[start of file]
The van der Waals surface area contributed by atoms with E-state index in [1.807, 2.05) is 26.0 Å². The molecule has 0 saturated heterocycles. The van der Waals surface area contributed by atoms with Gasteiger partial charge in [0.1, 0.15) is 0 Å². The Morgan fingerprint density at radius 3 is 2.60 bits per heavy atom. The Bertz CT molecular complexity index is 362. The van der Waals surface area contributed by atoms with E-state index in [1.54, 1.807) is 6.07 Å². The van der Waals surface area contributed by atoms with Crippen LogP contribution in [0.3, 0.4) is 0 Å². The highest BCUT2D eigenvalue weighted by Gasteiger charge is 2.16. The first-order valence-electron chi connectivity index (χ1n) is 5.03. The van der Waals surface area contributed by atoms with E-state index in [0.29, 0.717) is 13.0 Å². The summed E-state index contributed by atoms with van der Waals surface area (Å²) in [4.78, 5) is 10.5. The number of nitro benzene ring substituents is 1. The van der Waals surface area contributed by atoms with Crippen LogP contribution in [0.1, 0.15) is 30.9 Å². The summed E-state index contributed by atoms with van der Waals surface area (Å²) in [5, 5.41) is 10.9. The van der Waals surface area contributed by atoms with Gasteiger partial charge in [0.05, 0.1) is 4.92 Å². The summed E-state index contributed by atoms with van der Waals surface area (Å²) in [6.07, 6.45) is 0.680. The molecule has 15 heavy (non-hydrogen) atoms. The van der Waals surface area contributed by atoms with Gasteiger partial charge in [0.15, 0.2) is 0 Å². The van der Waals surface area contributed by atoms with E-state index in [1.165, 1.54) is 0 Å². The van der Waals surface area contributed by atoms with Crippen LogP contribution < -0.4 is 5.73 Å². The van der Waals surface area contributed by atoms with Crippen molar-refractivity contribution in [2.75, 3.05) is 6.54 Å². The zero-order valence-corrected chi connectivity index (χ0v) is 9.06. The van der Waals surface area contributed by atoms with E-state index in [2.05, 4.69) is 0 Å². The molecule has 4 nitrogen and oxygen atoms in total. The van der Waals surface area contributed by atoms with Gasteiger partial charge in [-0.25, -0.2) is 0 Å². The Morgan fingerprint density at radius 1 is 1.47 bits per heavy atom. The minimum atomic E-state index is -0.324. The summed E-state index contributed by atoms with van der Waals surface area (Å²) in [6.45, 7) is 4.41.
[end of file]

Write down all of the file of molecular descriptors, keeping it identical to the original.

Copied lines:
The van der Waals surface area contributed by atoms with E-state index in [1.807, 2.05) is 26.0 Å². The molecule has 0 saturated heterocycles. The van der Waals surface area contributed by atoms with Gasteiger partial charge in [0.1, 0.15) is 0 Å². The Morgan fingerprint density at radius 3 is 2.60 bits per heavy atom. The Bertz CT molecular complexity index is 362. The van der Waals surface area contributed by atoms with E-state index in [1.54, 1.807) is 6.07 Å². The van der Waals surface area contributed by atoms with Crippen LogP contribution in [0.3, 0.4) is 0 Å². The highest BCUT2D eigenvalue weighted by Gasteiger charge is 2.16. The first-order valence-electron chi connectivity index (χ1n) is 5.03. The van der Waals surface area contributed by atoms with E-state index in [0.29, 0.717) is 13.0 Å². The summed E-state index contributed by atoms with van der Waals surface area (Å²) in [4.78, 5) is 10.5. The number of nitro benzene ring substituents is 1. The van der Waals surface area contributed by atoms with Crippen LogP contribution in [0.1, 0.15) is 30.9 Å². The summed E-state index contributed by atoms with van der Waals surface area (Å²) in [5, 5.41) is 10.9. The van der Waals surface area contributed by atoms with Gasteiger partial charge in [0.05, 0.1) is 4.92 Å². The summed E-state index contributed by atoms with van der Waals surface area (Å²) in [6.07, 6.45) is 0.680. The molecule has 15 heavy (non-hydrogen) atoms. The van der Waals surface area contributed by atoms with Gasteiger partial charge in [0.15, 0.2) is 0 Å². The van der Waals surface area contributed by atoms with E-state index in [1.165, 1.54) is 0 Å². The van der Waals surface area contributed by atoms with Crippen LogP contribution < -0.4 is 5.73 Å². The van der Waals surface area contributed by atoms with Crippen molar-refractivity contribution in [2.75, 3.05) is 6.54 Å². The zero-order valence-corrected chi connectivity index (χ0v) is 9.06. The van der Waals surface area contributed by atoms with E-state index in [2.05, 4.69) is 0 Å². The molecule has 4 nitrogen and oxygen atoms in total. The van der Waals surface area contributed by atoms with Gasteiger partial charge in [-0.25, -0.2) is 0 Å². The Morgan fingerprint density at radius 1 is 1.47 bits per heavy atom. The minimum atomic E-state index is -0.324. The summed E-state index contributed by atoms with van der Waals surface area (Å²) in [6.45, 7) is 4.41.